Thai "red shirt" protesters on Sunday ruled out negotiations with the government and said they would not give up their fight for early elections after clashes with security forces the previous day killed 20 people.
Jatuporn Prompan, a leader of the Red Shirt movement that contends the current government is illegitimate because it does not reflect results of the last elections, said Prime Minister Abhisit Vejjajiva hands were "bloodied." The demonstrators are are demanding the prime minister quit and call early elections.
"There is no more negotiation. Red Shirts will never negotiate with murderers," Jatuporn announced from a makeshift stage. "Although the road is rough and full of obstacles, it's our duty to honor the dead by bringing democracy to this country."
Bullet casings, rocks and pools of blood littered the streets near a main tourist area where soldiers had tried to clear the protesters, who are mostly rural and working-class supporters of ex-premier Thaksin Shinawatra who was ousted in a coup in 2006.
Foreign governments issued warnings for citizens visiting Thailand, where tourism is a lifeblood industry.
On Sunday, protesters showed off a pile of weapons they had captured from the troops, including rifles and heavy caliber machine-gun rounds. The activists also captured several Thai soldiers who were later released.
Another protest leader, Nattawut Saikua, told reporters that funeral rites would be held Sunday evening for 14 dead protesters near where they fell, and that their bodies would be paraded through Bangkok on Monday.
'Time for negotiation is up'
The fighting, the worst political violence in the country in 18 years and some of it in well-known Bangkok tourist areas, ended after security forces pulled back late on Saturday and the city of 15 million was quiet on Sunday.
The red shirt protesters continued to occupy two main areas of the capital. They made no attempt to come out of their bases on Sunday and troops did not make any move toward them.
A government spokesman said the army had been told to withdraw troops from the shopping district to get some rest.
He also said no live rounds had been fired at protesters on Saturday and the government had found that weapons not used by the army had been fired.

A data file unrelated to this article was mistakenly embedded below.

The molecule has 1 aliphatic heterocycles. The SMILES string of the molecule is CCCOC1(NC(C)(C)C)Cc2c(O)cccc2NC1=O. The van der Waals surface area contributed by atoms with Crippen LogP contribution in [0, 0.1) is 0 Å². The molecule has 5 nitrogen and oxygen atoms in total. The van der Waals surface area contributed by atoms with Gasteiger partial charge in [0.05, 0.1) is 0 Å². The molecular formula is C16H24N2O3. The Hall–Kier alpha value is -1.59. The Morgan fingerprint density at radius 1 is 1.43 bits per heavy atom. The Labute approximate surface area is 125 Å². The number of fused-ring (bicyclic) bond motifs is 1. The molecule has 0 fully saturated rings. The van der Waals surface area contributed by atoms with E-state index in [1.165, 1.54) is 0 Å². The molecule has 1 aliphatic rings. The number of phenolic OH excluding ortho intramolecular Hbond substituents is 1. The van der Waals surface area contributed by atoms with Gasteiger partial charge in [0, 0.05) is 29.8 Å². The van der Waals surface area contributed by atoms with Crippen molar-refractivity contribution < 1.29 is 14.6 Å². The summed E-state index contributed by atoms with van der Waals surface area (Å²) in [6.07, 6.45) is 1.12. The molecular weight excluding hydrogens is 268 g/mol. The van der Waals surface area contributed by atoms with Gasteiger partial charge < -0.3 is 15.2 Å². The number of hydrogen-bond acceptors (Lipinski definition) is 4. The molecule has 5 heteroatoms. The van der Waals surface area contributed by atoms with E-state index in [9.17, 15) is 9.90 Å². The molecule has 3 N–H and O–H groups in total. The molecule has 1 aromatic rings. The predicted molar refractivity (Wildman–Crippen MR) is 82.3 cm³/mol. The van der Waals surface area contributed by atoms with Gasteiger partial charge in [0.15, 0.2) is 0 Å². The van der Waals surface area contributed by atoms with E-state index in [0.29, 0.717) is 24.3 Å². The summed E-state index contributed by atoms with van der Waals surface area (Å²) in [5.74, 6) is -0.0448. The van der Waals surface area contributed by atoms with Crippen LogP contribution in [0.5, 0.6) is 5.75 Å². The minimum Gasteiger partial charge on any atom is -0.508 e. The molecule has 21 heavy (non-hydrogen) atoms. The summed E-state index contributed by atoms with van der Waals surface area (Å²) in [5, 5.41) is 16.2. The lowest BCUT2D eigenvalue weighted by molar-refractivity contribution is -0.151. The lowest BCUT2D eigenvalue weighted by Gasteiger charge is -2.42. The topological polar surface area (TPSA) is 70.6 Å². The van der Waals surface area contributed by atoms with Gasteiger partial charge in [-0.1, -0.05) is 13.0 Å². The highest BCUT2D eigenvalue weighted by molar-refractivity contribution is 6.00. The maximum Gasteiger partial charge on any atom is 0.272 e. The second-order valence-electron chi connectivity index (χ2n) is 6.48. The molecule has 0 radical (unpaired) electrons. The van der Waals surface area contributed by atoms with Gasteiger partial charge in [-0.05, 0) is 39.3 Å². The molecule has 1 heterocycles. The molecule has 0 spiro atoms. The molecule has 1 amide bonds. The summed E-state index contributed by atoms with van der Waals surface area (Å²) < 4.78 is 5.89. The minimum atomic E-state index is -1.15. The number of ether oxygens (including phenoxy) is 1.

The government said it had appointed a senior prime ministerial aide to make contact with the red shirts to try to find a way to halt the confrontations, but having seen off the attempt to disperse them, they seemed in no mood to compromise.
"The time for negotiation is up. We don't negotiate with murderers," Weng Tojirakarn, a red shirt leader, told Reuters. "We have to keep fighting," he said, adding they would hold their ground in Bangkok on Sunday "out of respect for the dead".
There was tension outside Bangkok as well.
Thai media reported that around 500 red shirts had again forced their way into the grounds of a Thaicom satellite earth station north of Bangkok, a flashpoint on Friday when the authorities blocked an opposition TV station.
Other reports said an M79 grenade was fired at the headquarters of army-owned Channel 5 TV station in the northern province of Phayao early on Sunday.
On Saturday, hundreds of protesters forced their way into government offices in two northern cities, raising the risk of a larger uprising against the 16-month-old, army-backed government.
"There is no precedent for something so massive, prolonged and disruptive on the part of the underclasses," said Federico Ferrara, a political science professor at the National University of Singapore.
"The people who are leading the protest now are people whose right to participate in government has never been fully recognized, hence the coups that have removed governments elected by the provincial electorate."
The protesters say Abhisit lacks a popular mandate after coming to power in a 2008 parliamentary vote following a court ruling that dissolved a pro-Thaksin ruling party. Thaksin's allies would be well-placed to win fresh elections.
The twice-elected Thaksin, in self-imposed exile since 2008 after sentenced to jail for corruption, was despised by many of the Bangkok elite but is popular with the poor for policies like cheap healthcare and microcredit grants to villages.
More than 800 people were wounded on Saturday as troops fired rubber bullets and tear gas at thousands of demonstrators, who fought back with guns, grenades and petrol bombs near the Phan Fah bridge and Rajdumnoen Road in Bangkok's old quarter, one of the two bases for the month-old protest.
Four soldiers were among those killed.
In a televised statement, Abhisit expressed regret to the families of the victims and said the army was only allowed to use live bullets "firing into the air and in self-defense".
Among those killed was Reuters TV cameraman Hiro Muramoto, a 43-year-old Japanese national.
"Journalism can be a terribly dangerous profession as those who try to tell the world the story thrust themselves in the center of the action," said Reuters Editor-in-Chief David Schlesinger. "The entire Reuters family will mourn this tragedy."
Japan's Foreign Ministry urged the Thai government to investigate Muramoto's death.